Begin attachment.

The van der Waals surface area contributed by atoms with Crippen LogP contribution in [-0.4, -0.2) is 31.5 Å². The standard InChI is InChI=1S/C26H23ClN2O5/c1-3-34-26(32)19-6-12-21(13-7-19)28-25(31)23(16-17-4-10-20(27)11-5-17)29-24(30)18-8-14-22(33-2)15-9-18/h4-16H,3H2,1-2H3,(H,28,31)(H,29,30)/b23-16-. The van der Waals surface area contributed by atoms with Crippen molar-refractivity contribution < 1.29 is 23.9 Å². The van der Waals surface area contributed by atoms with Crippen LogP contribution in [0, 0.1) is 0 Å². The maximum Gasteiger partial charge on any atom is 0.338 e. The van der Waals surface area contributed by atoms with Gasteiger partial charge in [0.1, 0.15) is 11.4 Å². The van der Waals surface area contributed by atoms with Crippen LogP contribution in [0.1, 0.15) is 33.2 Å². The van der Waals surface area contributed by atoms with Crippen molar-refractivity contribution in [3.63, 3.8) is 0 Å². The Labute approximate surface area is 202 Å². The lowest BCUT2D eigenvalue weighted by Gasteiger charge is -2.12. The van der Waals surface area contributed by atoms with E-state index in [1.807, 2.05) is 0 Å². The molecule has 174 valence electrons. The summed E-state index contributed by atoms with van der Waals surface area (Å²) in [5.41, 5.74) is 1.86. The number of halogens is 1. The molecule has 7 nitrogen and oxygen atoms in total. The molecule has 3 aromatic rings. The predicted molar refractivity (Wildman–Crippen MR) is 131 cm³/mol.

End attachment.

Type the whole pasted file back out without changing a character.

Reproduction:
The van der Waals surface area contributed by atoms with Crippen LogP contribution in [-0.4, -0.2) is 31.5 Å². The standard InChI is InChI=1S/C26H23ClN2O5/c1-3-34-26(32)19-6-12-21(13-7-19)28-25(31)23(16-17-4-10-20(27)11-5-17)29-24(30)18-8-14-22(33-2)15-9-18/h4-16H,3H2,1-2H3,(H,28,31)(H,29,30)/b23-16-. The van der Waals surface area contributed by atoms with Crippen molar-refractivity contribution < 1.29 is 23.9 Å². The van der Waals surface area contributed by atoms with Crippen LogP contribution in [0, 0.1) is 0 Å². The maximum Gasteiger partial charge on any atom is 0.338 e. The van der Waals surface area contributed by atoms with Gasteiger partial charge in [0.1, 0.15) is 11.4 Å². The van der Waals surface area contributed by atoms with Crippen LogP contribution in [0.1, 0.15) is 33.2 Å². The van der Waals surface area contributed by atoms with Crippen molar-refractivity contribution in [3.63, 3.8) is 0 Å². The Labute approximate surface area is 202 Å². The lowest BCUT2D eigenvalue weighted by Gasteiger charge is -2.12. The van der Waals surface area contributed by atoms with E-state index in [1.807, 2.05) is 0 Å². The molecule has 174 valence electrons. The summed E-state index contributed by atoms with van der Waals surface area (Å²) in [5.41, 5.74) is 1.86. The number of halogens is 1. The molecule has 7 nitrogen and oxygen atoms in total. The molecule has 3 aromatic rings. The predicted molar refractivity (Wildman–Crippen MR) is 131 cm³/mol.